Ben Howard And Howler – Live At The Hospital Club, London

Barclaycard Mercury Prize Sessions

In the underground venue of central London’s Hospital Club are two bands waiting to perform to an intimate crowd. Two bands with two very different sounds.

First up is four-piece band all the way from Massachusetts: Howler. Young, colourful and ready to impress, lead singer Jordan Gatesmith greets the crowd with a friendly, “Hey, how ya doin’?” His turquoise guitar is quite the eye-catcher. The boys leap into their surf trash sound and whip up a frenzy of energy, theatrical lights flashing rhythmically behind them. Their songs are undeniably Strokes-esque, but with a dose of ‘60s California vibes thrown in it’s a fresh approach.

Man on drums, Brent Mayes, wears an “I’m Not Prince’s Son” t-shirt and, with biceps the size of small houses, it’s not something you’d start to question. Midway through the set, Gatesmith seems to forget where he is, “Are we in London?” he asks. Whether it’s a casual mention of their busy touring schedule or genuine confusion is hard to say, but given the darkened, tucked-away location, we could be anywhere. Nonetheless, the lead singer engages the audience in some well-practised witty banter, and charm seems to ooze off him like an invisible tidal wave. Having supported The Vaccines on tour and with Latitude on the horizon (pun intended), these boys have already caused a stir on this side of the pond – their energetic performance justifying the response.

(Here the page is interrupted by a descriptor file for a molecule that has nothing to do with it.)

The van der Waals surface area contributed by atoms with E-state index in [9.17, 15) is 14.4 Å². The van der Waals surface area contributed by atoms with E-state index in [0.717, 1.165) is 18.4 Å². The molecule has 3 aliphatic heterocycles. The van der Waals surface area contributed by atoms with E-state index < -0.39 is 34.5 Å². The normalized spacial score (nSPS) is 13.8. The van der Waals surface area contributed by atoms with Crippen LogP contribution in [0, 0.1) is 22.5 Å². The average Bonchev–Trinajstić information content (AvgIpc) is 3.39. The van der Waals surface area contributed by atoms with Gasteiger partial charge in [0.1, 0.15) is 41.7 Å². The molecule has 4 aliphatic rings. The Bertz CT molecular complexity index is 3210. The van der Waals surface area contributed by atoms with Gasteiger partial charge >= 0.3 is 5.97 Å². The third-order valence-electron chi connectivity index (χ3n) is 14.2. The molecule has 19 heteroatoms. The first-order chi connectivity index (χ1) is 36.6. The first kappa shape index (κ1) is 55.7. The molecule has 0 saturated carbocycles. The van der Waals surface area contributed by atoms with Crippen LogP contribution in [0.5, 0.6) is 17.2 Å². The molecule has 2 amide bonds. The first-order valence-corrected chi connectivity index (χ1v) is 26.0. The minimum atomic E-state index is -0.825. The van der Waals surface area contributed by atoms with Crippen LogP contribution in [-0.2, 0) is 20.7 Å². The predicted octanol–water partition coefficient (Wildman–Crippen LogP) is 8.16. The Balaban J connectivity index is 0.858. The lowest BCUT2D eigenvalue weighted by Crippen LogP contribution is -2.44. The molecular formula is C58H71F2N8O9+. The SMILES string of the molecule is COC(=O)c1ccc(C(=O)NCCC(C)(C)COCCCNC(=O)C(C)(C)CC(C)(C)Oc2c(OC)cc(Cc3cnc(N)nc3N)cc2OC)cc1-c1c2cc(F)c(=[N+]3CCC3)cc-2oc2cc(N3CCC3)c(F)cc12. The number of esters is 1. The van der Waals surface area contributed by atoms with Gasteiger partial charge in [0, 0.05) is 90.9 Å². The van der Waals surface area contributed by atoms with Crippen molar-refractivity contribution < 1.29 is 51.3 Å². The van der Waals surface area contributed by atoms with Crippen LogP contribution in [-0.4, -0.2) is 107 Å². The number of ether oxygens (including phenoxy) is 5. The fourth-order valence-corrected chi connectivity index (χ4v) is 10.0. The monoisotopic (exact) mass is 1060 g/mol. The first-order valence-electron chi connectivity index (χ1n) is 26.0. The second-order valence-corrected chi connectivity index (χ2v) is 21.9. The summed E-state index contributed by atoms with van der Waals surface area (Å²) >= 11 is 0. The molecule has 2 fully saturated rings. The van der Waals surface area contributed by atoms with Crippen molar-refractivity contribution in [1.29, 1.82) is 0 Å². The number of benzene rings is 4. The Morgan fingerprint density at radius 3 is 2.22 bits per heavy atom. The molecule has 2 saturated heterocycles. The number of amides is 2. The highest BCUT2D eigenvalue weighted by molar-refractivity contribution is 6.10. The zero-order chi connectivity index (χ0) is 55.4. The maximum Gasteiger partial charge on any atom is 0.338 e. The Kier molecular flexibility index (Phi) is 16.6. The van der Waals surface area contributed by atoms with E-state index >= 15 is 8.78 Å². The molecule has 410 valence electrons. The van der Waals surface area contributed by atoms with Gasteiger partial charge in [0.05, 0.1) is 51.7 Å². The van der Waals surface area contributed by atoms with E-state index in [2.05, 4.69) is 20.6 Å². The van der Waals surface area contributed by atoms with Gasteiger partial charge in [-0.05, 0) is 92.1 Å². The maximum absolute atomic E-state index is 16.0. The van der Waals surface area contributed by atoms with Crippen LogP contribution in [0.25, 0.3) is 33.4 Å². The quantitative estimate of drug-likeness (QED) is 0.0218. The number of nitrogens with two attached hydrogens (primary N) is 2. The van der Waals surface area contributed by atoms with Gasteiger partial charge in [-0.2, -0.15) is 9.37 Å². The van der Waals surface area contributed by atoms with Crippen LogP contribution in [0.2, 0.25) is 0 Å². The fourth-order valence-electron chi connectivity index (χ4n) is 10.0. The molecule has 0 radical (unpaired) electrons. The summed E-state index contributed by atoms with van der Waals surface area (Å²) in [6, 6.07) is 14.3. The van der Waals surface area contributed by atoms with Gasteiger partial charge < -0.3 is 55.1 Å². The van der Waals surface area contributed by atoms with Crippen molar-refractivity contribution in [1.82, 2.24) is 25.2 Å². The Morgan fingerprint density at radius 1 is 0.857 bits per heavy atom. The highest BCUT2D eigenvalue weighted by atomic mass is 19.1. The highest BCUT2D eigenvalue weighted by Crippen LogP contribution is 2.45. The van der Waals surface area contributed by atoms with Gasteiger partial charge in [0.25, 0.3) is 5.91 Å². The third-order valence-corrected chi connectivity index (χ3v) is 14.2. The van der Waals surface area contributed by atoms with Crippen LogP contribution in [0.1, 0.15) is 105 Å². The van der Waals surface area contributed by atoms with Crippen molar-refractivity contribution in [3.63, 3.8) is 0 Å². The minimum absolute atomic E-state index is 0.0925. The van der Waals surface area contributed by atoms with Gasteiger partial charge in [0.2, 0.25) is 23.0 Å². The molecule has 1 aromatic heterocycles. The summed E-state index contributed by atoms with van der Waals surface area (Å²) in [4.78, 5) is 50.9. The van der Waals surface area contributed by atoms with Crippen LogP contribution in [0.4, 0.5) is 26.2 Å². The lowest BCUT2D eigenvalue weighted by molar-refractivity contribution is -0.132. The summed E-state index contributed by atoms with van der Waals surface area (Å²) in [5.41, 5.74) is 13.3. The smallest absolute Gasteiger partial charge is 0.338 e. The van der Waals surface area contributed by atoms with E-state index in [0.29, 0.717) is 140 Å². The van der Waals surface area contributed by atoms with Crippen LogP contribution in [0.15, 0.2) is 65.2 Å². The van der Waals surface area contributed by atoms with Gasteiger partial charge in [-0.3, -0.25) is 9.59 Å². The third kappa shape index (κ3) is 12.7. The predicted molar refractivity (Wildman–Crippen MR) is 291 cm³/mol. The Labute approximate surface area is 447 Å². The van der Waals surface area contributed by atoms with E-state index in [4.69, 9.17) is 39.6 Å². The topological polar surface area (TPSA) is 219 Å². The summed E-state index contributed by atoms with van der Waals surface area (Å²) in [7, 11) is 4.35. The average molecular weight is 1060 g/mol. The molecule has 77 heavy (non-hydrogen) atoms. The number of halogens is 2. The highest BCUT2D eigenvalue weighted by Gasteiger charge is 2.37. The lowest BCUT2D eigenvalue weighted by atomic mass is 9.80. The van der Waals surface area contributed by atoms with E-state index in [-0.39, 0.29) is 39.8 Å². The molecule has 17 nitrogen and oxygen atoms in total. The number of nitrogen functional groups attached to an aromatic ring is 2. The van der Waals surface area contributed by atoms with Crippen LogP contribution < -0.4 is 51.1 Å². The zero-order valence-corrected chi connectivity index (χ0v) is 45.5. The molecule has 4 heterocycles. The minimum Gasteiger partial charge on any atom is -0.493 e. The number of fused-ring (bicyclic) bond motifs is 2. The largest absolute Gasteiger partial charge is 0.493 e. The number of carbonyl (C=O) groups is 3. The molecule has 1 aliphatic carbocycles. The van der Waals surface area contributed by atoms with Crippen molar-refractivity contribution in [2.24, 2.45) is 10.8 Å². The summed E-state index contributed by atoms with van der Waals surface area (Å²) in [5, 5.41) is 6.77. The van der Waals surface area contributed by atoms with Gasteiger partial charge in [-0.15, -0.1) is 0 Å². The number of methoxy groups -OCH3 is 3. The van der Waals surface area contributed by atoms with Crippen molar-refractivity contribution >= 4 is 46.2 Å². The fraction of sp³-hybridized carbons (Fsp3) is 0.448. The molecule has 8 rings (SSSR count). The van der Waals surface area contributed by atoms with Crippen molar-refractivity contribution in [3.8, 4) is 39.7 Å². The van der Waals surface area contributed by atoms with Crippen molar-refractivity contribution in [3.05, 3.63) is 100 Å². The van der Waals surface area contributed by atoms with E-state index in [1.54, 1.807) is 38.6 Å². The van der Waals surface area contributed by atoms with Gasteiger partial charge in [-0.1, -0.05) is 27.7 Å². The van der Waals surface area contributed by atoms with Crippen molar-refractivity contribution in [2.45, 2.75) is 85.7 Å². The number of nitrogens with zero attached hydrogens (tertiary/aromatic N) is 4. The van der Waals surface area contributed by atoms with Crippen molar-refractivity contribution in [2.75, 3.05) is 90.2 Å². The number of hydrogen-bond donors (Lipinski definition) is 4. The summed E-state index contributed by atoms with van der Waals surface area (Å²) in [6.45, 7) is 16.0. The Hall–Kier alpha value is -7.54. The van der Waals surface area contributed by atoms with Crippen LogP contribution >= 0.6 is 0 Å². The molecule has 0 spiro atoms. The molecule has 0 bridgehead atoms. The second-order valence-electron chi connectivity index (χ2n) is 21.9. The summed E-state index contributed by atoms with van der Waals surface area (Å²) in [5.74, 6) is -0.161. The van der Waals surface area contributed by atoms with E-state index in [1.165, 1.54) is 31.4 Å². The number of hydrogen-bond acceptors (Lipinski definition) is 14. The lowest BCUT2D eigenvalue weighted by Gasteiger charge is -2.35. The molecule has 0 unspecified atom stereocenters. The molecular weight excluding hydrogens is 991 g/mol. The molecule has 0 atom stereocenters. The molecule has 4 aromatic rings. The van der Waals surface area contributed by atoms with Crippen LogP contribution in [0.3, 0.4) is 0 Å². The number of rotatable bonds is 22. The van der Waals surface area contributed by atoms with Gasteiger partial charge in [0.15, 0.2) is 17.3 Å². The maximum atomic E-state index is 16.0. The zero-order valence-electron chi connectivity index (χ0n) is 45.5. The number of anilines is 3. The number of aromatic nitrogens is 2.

Part Two of the evening is a whole different barrel of musical fish. Ben Howard is the British fast-riser who’s already sold out the Shepherd’s Bush Empire twice before the tender age of 25. It can be such a disappointment when an anticipated act can’t cut it on the live stage, but an absolute pleasure cruise when they sound even better than they do on the album. Thankfully, Ben Howard is the latter.

Kicking the night off with the track ‘Black Flies’ from his debut album ‘Every Kindgom’, Howard casts a spell over the audience with his acoustic sound. An audible “Wow” is murmured by one enchanted fan at the end of the song. Howard is positioned a few feet off the centre of the stage, just right of his drummer. A metaphor if ever there was one. Clearly not eager to wear the crown of attention, Howard is an unassuming figure in jeans and a plain t-shirt, addressing the audience in gracious tones.

It’s easy to slip the singer into the folk category of musical definition, but there’s an edge of something more exciting that eliminates any risk of post-listening melancholy. It’s his surf upbringing and Jack Johnson comparisons that make the difference. The passion for his craft is evident, and it wouldn’t be a complete surprise if his heart impulsively burst open and poured out loved-coloured musical notes. With the rest of the band seamlessly pairing up with cello, bass and support vocals, tracks like ‘The Wolves’ and ‘Diamonds’ are more than worth coming down to watch.

Words by Ellie de Rose

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